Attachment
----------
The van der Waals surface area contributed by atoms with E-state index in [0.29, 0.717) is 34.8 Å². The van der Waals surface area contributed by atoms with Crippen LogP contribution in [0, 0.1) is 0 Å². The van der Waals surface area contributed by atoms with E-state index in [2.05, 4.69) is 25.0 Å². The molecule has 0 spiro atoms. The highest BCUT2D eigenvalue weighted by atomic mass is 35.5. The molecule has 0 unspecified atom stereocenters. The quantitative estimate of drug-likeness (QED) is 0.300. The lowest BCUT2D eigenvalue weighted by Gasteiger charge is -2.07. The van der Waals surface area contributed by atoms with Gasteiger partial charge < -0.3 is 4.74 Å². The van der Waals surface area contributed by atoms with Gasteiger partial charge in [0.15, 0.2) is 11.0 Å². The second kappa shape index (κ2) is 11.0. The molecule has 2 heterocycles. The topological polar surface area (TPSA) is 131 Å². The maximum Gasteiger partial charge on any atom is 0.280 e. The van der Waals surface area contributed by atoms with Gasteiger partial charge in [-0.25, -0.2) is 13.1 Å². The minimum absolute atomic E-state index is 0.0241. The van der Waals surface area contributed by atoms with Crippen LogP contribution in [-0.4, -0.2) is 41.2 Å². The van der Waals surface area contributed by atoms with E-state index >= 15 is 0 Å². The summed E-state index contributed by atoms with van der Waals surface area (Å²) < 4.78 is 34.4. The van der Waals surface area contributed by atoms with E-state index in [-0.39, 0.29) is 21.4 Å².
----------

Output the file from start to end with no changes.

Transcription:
The van der Waals surface area contributed by atoms with E-state index in [0.29, 0.717) is 34.8 Å². The van der Waals surface area contributed by atoms with Crippen LogP contribution in [0, 0.1) is 0 Å². The van der Waals surface area contributed by atoms with E-state index in [2.05, 4.69) is 25.0 Å². The molecule has 0 spiro atoms. The highest BCUT2D eigenvalue weighted by atomic mass is 35.5. The molecule has 0 unspecified atom stereocenters. The quantitative estimate of drug-likeness (QED) is 0.300. The lowest BCUT2D eigenvalue weighted by Gasteiger charge is -2.07. The van der Waals surface area contributed by atoms with Gasteiger partial charge < -0.3 is 4.74 Å². The van der Waals surface area contributed by atoms with Gasteiger partial charge in [0.15, 0.2) is 11.0 Å². The second kappa shape index (κ2) is 11.0. The molecule has 2 heterocycles. The topological polar surface area (TPSA) is 131 Å². The maximum Gasteiger partial charge on any atom is 0.280 e. The van der Waals surface area contributed by atoms with Gasteiger partial charge in [-0.25, -0.2) is 13.1 Å². The minimum absolute atomic E-state index is 0.0241. The van der Waals surface area contributed by atoms with Crippen LogP contribution in [-0.4, -0.2) is 41.2 Å². The van der Waals surface area contributed by atoms with E-state index >= 15 is 0 Å². The summed E-state index contributed by atoms with van der Waals surface area (Å²) < 4.78 is 34.4. The van der Waals surface area contributed by atoms with E-state index in [-0.39, 0.29) is 21.4 Å².